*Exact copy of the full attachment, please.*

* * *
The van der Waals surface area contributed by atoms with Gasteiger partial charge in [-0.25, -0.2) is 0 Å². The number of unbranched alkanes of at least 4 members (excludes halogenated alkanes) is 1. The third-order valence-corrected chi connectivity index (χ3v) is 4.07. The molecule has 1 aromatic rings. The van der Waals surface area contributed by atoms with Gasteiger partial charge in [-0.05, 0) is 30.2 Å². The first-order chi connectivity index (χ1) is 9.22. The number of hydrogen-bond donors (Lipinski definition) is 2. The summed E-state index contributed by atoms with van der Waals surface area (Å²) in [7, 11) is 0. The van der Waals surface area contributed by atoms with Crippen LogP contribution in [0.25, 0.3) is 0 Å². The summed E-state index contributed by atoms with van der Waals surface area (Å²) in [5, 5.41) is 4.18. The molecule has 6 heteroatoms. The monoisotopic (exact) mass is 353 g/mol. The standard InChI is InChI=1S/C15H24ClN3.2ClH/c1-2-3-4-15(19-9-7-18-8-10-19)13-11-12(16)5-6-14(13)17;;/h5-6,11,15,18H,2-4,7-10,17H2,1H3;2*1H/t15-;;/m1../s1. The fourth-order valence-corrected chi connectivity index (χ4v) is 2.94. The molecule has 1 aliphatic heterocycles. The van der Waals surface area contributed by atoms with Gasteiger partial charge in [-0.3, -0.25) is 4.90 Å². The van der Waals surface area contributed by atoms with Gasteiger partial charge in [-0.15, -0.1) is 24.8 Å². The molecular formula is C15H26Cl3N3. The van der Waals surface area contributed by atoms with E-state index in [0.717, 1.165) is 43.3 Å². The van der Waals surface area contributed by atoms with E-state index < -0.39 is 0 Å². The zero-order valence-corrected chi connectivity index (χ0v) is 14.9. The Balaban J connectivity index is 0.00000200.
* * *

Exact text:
The van der Waals surface area contributed by atoms with Gasteiger partial charge in [-0.25, -0.2) is 0 Å². The number of unbranched alkanes of at least 4 members (excludes halogenated alkanes) is 1. The third-order valence-corrected chi connectivity index (χ3v) is 4.07. The molecule has 1 aromatic rings. The van der Waals surface area contributed by atoms with Gasteiger partial charge in [-0.05, 0) is 30.2 Å². The first-order chi connectivity index (χ1) is 9.22. The number of hydrogen-bond donors (Lipinski definition) is 2. The summed E-state index contributed by atoms with van der Waals surface area (Å²) in [7, 11) is 0. The van der Waals surface area contributed by atoms with Crippen LogP contribution in [0.25, 0.3) is 0 Å². The summed E-state index contributed by atoms with van der Waals surface area (Å²) in [5, 5.41) is 4.18. The molecule has 6 heteroatoms. The monoisotopic (exact) mass is 353 g/mol. The standard InChI is InChI=1S/C15H24ClN3.2ClH/c1-2-3-4-15(19-9-7-18-8-10-19)13-11-12(16)5-6-14(13)17;;/h5-6,11,15,18H,2-4,7-10,17H2,1H3;2*1H/t15-;;/m1../s1. The fourth-order valence-corrected chi connectivity index (χ4v) is 2.94. The molecule has 1 aliphatic heterocycles. The van der Waals surface area contributed by atoms with Gasteiger partial charge in [-0.3, -0.25) is 4.90 Å². The van der Waals surface area contributed by atoms with Gasteiger partial charge in [-0.15, -0.1) is 24.8 Å². The molecular formula is C15H26Cl3N3. The van der Waals surface area contributed by atoms with E-state index in [0.717, 1.165) is 43.3 Å². The van der Waals surface area contributed by atoms with E-state index < -0.39 is 0 Å². The zero-order valence-corrected chi connectivity index (χ0v) is 14.9. The Balaban J connectivity index is 0.00000200.